It should be apparent from the above description that many variations are possible from the preferred structure. For example, many of the functions which are carried out by discrete hardware components in the preferred embodiment may be carried out by a programmed microprocessor. On the other hand, these same hardware components may also be constructed as a custom large scale integrated circuit where the economics justify the initial design costs. The present invention is independent of the particular technology which is chosen.
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|U.S. Classification||714/4.2, 370/224, 714/E11.012|
|International Classification||G06F11/00, H04L12/437|
|May 4, 1983||AS||Assignment|
Owner name: ALLEN-BRADLEY COMPANY, MILWAUKEE, WIS., A CORP. OF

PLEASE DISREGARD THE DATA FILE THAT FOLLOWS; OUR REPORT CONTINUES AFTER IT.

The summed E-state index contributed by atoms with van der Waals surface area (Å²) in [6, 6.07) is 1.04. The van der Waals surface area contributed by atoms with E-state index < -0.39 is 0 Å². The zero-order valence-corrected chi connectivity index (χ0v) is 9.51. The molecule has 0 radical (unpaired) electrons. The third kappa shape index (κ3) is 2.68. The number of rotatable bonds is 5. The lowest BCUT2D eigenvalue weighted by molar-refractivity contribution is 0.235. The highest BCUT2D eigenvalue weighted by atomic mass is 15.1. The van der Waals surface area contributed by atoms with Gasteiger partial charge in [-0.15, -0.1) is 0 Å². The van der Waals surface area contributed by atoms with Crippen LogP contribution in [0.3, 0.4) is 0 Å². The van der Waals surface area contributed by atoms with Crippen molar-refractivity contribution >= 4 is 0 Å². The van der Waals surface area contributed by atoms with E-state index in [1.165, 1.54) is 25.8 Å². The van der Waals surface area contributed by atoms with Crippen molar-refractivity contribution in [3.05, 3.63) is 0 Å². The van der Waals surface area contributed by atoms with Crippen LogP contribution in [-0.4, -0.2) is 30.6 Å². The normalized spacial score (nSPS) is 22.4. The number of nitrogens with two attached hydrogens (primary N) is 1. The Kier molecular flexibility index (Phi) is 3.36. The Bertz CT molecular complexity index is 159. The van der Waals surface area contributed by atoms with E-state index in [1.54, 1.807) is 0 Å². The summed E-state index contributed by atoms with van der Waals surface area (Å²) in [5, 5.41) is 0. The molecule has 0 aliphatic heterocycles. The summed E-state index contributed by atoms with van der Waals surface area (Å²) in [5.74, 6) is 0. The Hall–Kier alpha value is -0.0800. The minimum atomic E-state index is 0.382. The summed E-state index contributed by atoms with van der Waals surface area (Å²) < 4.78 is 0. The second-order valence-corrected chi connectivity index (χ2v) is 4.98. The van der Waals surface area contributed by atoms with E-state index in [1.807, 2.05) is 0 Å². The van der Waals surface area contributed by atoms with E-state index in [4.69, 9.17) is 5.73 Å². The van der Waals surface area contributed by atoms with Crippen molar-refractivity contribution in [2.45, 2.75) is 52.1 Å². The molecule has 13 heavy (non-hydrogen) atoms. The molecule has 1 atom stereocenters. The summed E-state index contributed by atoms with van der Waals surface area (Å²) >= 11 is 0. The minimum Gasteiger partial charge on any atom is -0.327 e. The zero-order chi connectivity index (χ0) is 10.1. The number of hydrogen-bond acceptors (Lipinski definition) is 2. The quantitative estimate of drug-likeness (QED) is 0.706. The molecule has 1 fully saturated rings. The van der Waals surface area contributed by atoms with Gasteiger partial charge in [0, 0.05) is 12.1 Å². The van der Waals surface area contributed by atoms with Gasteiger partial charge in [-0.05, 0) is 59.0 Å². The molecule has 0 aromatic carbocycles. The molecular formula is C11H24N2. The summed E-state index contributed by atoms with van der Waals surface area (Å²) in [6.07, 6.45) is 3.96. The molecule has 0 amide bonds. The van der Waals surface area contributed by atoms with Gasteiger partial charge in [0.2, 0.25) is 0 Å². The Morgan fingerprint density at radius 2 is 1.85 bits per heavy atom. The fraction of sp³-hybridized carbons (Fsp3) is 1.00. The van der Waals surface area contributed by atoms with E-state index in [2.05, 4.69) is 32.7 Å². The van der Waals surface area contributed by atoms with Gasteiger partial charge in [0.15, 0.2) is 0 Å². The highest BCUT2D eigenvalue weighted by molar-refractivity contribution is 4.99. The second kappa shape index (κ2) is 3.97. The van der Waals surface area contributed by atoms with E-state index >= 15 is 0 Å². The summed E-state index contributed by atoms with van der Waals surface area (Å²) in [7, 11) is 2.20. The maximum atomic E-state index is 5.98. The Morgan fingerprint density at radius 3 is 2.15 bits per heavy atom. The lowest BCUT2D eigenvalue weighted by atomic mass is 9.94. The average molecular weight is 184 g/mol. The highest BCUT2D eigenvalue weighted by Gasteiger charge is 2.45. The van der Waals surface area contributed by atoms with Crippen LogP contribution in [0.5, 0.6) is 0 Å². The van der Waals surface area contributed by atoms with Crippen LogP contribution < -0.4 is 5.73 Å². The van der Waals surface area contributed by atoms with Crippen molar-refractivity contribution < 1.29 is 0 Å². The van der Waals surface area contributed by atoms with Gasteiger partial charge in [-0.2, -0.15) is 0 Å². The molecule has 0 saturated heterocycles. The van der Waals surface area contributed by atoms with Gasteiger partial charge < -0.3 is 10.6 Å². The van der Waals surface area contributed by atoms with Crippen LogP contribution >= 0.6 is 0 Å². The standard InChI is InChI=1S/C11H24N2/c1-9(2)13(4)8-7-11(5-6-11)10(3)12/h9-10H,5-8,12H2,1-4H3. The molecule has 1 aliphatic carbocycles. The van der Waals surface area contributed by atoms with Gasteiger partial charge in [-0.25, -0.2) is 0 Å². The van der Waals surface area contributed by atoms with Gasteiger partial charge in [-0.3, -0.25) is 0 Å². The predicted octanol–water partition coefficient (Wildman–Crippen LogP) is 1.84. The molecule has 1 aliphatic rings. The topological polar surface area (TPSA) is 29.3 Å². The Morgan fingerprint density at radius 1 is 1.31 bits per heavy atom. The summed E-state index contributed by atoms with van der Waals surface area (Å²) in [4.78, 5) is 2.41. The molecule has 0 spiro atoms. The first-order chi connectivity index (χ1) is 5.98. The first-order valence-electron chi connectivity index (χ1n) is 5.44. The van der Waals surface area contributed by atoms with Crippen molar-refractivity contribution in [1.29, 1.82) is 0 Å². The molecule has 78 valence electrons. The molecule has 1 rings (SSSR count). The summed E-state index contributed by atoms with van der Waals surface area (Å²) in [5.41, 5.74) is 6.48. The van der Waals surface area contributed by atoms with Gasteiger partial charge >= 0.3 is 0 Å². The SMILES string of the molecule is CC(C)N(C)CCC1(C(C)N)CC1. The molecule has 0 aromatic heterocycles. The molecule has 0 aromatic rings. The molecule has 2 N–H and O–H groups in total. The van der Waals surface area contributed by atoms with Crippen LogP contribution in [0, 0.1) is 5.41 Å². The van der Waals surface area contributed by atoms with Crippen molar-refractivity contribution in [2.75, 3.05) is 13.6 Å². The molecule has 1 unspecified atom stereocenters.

Free format text: ASSIGNMENT OF ASSIGNORS INTEREST.;ASSIGNOR:SWEETON, DAVID C.;REEL/FRAME:004127/0359
Effective date: 19830428
|Jan 3, 1989||FPAY||Fee payment|
Year of fee payment: 4
|Aug 10, 1989||AS||Assignment|
Owner name: ALLEN-BRADLEY COMPANY
Free format text: MERGER;ASSIGNORS:ALLEN-BRADLEY COMPANY (MERGED INTO);NEW A-B CO., INC., (CHANGED TO);REEL/FRAME:005165/0612
Effective date: 19851231
|Jan 4, 1993||FPAY||Fee payment|
Year of fee payment: 8
|Dec 31, 1996||FPAY||Fee payment|
Year of fee payment: 12